Total Film, the UK's smartest film magazine, is part of the GamesRadar+ family, with unique insight and fresh perspectives on the biggest and most interesting films of the year. Here's Total Film's review of Guardians of the Galaxy Vol. 2 by Features Editor Matt Maytum, giving you another in-depth verdict on one of the biggest movies of the year.
Total Film magazine's Guardians of the Galaxy Vol. 2 review
Verdict: This sequel turns up the volume on the action and spectacle for a fun and frequently thrilling ride, but can’t help but feel like a disappointment in comparison to its predecessor.
Expectation is a peculiar thing. Positioned as the underdog of the Marvel Cinematic Universe, 2014’s Guardians of the Galaxy blew away unsuspecting audiences with its unique, ragtag line-up, banging vintage soundtrack, expansive universe and tactile aesthetic.
So whatever Vol. 2 comes up with, it lacks the element of surprise, and that crucial freshness that made Vol. 1 stand out in the MCU. While Vol. 2 is consistently praiseworthy – it’s perfectly entertaining, frequently hilarious, occasionally thrilling – it falls short of the original in ways that are hard to ignore.
Picking up shortly after where the first film left off, the beginning sees the Guardians capitalising on their world-saving credentials as mercenaries for hire. They haven’t changed much in the brief interim period, with the exception that Baby Groot (somehow still voiced by Vin Diesel) is now toddling around. We join them on a mission to protect The Sovereign – a golden-skinned species desperate to maintain the purity of their shimmering kind – from a tentacular beast on the attack.
The opening sequence in which the quintet tackle this monster is bold and brilliant and so very Guardians in a way the rest of the film never quite measures up to. The gang collect their payment – prisoner Nebula (Karen Gillan) – but it’s not long before Rocket (voiced by Bradley Cooper) has offended Sovereign Priestess Ayesha (Elizabeth Debicki), whose gilded minions will chase Peter ‘Star-Lord’ Quill and co. throughout the movie. Debicki’s gaudy epidermis and imposing throne are among many of the movie’s spectacular flourishes in the costume, make-up and production design departments.
Vol. 2 establishes several plot threads early on which take some time to cohere. In a pre-credits sequence set in Missouri, 1980, we have a glimpse of the romance between Peter’s mother and his mysterious father (an impressively digitally de-aged Kurt Russell).
When an older, beardier Russell catches up with Peter in present-day outer space, he reveals himself to be Ego, the living planet, a celestial being who sent an avatar of himself out to explore the universe. His companion, Mantis (Pom Klementieff), is a bug-eyed humanoid whose antennae give her empathic powers that she uses to read others’ feelings.
If that’s already sounding like a lot of characters to juggle in one movie, we haven’t even mentioned the increased role that the Ravagers play this time around. Even at two hours-plus, it’s a lot to fit in, and many of the characters inevitably get short shrift, including Chris Pratt’s Peter, who sometimes feels sidelined in his own family saga.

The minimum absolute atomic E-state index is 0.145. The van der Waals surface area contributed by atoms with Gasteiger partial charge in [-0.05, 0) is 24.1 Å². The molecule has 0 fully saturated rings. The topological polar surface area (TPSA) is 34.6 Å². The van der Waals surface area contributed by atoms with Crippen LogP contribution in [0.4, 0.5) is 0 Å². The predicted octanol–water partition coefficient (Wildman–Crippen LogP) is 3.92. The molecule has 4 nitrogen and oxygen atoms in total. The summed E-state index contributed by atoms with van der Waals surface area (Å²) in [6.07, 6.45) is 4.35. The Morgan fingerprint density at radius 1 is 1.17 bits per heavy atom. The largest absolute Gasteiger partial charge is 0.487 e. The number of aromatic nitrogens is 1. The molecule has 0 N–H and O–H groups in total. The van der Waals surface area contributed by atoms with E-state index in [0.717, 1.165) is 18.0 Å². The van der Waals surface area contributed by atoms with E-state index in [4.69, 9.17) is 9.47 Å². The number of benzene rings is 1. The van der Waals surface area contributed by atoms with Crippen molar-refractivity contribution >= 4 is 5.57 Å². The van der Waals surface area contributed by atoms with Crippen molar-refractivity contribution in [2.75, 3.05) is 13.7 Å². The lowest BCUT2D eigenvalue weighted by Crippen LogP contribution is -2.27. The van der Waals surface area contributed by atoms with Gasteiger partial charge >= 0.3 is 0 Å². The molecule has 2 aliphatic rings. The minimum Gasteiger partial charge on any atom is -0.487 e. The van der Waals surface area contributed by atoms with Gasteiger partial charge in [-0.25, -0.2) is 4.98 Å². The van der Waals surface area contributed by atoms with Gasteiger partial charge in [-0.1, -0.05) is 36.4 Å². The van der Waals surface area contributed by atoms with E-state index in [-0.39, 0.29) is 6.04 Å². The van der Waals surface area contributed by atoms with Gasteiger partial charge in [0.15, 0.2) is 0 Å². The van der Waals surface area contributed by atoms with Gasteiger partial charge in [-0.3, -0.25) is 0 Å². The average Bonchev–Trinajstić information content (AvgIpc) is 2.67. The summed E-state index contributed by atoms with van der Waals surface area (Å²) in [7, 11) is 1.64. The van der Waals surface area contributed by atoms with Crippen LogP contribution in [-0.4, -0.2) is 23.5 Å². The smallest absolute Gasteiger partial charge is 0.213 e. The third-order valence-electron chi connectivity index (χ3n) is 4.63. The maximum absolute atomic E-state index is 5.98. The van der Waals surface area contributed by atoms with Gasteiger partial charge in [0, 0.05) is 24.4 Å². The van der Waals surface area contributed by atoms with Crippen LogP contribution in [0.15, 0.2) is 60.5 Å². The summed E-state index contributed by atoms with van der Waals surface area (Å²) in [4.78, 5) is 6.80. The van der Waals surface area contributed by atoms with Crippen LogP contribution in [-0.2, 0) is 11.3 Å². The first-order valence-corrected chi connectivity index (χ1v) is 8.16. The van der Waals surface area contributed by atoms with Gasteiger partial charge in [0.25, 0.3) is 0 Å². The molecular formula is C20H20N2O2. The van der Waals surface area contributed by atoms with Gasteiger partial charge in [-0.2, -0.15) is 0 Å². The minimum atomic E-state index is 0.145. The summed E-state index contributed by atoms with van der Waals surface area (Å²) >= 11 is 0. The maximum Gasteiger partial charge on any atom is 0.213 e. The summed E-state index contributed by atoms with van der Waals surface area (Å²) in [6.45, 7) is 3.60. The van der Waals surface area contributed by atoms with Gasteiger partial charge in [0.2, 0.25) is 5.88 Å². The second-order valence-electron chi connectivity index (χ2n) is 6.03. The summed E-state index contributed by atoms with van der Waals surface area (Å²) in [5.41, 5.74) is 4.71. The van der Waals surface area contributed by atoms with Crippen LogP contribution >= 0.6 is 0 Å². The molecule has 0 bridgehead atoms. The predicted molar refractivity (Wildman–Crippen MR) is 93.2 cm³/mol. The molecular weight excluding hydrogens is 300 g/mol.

It helps that we already know the characters pretty well, and the actors continue to inhabit them with charm, warmth and humour. Pratt still has a mean line in quips and a roguish charisma, and fans will delight in seeing the gang back on the big screen, even if they’re split up for a fair chunk of the running time.
Vol. 2 is also very funny, boasting a consistent strike rate of witty one-liners. The pop-culture references and another spot-on soundtrack ensure the series retains its unique personality. Man-mountain Drax (Dave Bautista) bags even more of the best lines this time around, and some of the film’s strongest character scenes emerge from his interactions with Mantis.
Klementieff is absolutely terrific, and easily the film’s best new addition. She has an ethereal otherworldliness that feels genuinely special, and is a reminder of the unexpected surprises Vol. 1 dished out liberally. Karen Gillan also gets a little more screen time to flesh out badass blue baldie Nebula, even if her troubled relationship with adoptive sister Gamora (Zoe Saldana, underused) doesn’t quite have the heft you hope for.
The action is bigger and bolder this time around, with a couple of very impressively staged set-pieces showcasing writer/director/mixtape-compiler James Gunn’s visual imagination, as jet packs, Warhammer-scale weaponry and countless spaceships are deployed with panache.
Given that Gunn presumably had far more budget to play with after the first film, the locations and set pieces are more ambitious than before, but as a result they’re largely CGI creations. As trippily colourful as the landscapes are, it’s hard not to yearn for more of the tangible, lived-in settings that made the first film feel so grounded. The climax, in particular, suffers from the CGI deluge that seems to be the obligatory way to finish blockbusters these days.
Perhaps the most welcome surprise of Vol. 1 – and the thing that truly separated it from its MCU stablemates – was just how emotional it was. Can anyone even think about “We are Groot” without getting a little bit choked up? Vol. 2 has a couple of moments that attempt to recapture that magic, but they don’t quite land as impactfully as before.
It’s not that this film doesn’t have much to admire in it – it trounces recent blockbusters like Fast & Furious 8 and Kong: Skull Island in terms of character and invention, for example – but fans are more likely to be carried along by their goodwill towards the gang than this film’s own merits. It’s just not a patch on the first one. Expectation is a fricking nightmare, isn’t it?